And though the weirdness of Jasper Fforde’s creations truly does speak to me, I think that occasionally he lets being weird get in the way of telling a great story. This at least was the case with his previous book Thursday Next: First Among Sequels which dragged on so slowly that I finally had to put it down after plowing through nearly eighty percent of the text.

And when the opening of One of Our Thursdays is Missing featured the complete remaking of Fforde’s iconic Book World for no discernible reason other than to be different I was afraid that this would be more of the same. Luckily this book got itself sorted out pretty quickly, and once the clockwork robot butler showed up, it was smooth sailing from then on.

As to the plot, it centers around the fictional Thursday Next, who is the Book World star of a series of books about the real Thursday Next whose exploits have garnered her some level fame. The fictional Thursday learns early on that the real Thursday has gone missing just before she was supposed to settle a nasty border dispute between the regions of Racy Novel and Women’s Lit.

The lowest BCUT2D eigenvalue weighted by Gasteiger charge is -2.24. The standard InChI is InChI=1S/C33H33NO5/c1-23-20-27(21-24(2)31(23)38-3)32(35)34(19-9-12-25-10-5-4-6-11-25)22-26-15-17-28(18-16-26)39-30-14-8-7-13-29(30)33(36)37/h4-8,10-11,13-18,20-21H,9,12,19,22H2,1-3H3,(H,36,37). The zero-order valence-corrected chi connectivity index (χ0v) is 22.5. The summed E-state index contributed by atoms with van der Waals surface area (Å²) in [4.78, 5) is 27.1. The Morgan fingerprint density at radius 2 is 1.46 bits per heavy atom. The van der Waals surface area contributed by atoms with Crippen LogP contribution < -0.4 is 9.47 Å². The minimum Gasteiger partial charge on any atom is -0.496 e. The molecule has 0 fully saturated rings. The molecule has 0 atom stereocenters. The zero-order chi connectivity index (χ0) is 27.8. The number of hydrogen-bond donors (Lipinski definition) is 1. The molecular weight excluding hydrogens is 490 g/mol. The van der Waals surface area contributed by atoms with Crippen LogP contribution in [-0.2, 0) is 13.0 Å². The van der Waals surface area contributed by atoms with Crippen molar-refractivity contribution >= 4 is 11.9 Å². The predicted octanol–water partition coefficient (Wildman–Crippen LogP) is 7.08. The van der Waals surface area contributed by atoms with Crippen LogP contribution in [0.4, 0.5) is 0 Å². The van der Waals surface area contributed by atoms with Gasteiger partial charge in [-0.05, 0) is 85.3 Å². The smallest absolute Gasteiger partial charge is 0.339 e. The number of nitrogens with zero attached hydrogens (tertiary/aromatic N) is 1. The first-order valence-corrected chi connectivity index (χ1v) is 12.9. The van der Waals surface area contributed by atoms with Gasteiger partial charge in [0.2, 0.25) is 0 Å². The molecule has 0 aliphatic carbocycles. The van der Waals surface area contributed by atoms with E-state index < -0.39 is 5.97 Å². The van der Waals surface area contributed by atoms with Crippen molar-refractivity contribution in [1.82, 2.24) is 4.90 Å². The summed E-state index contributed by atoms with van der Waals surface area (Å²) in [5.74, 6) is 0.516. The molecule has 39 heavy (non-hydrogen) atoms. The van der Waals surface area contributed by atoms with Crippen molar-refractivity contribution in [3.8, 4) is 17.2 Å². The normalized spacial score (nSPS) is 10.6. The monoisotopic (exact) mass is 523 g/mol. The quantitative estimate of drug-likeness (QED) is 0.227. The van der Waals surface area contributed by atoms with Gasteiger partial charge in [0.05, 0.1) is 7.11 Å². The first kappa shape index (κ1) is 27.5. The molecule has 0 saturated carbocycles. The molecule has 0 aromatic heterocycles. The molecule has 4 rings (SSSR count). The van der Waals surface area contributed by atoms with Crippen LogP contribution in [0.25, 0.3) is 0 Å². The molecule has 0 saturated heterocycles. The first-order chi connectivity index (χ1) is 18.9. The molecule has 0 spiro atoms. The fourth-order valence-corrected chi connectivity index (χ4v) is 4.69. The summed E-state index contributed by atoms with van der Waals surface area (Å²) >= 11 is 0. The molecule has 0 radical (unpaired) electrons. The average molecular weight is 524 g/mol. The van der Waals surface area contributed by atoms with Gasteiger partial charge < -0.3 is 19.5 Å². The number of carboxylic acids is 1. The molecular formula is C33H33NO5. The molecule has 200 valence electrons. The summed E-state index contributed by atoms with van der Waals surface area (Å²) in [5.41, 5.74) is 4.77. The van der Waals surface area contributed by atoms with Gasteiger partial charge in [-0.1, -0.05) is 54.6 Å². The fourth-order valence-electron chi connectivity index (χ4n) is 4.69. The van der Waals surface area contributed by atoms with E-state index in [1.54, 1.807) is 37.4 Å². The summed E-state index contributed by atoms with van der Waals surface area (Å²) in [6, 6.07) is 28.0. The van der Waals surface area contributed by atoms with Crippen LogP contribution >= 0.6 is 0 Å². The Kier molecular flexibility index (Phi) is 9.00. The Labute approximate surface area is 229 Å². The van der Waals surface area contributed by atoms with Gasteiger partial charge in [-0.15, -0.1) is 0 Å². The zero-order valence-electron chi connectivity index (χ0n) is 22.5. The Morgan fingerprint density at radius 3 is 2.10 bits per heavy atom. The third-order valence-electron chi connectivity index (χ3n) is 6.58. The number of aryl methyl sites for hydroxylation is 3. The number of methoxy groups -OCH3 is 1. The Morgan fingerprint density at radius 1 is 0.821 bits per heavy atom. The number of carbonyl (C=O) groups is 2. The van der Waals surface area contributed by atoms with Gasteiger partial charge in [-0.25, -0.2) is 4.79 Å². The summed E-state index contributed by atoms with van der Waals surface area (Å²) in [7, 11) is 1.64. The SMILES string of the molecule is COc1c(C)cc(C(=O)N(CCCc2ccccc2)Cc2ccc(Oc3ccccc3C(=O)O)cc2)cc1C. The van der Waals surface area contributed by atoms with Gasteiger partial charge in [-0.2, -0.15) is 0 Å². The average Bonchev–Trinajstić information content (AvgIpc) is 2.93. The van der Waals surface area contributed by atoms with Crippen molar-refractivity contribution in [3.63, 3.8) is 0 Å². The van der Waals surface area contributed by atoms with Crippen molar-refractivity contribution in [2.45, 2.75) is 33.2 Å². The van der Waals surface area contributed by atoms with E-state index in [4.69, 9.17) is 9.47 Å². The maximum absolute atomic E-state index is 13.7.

Since the fictional Thursday looks and acts just like the real Thursday, she’s drawn into the search for the woman that inspired her character. And with the deadline looming and the real Thursday still very much in absence, the fictional Thursday begins to wonder if she might be unknowingly the real Thursday, a prospect that seems all the more tantalizing when she makes a trip out of the Book World and interacts with the real Thursday’s family.

You may need to take a break to scrape your brains off the wall at this point.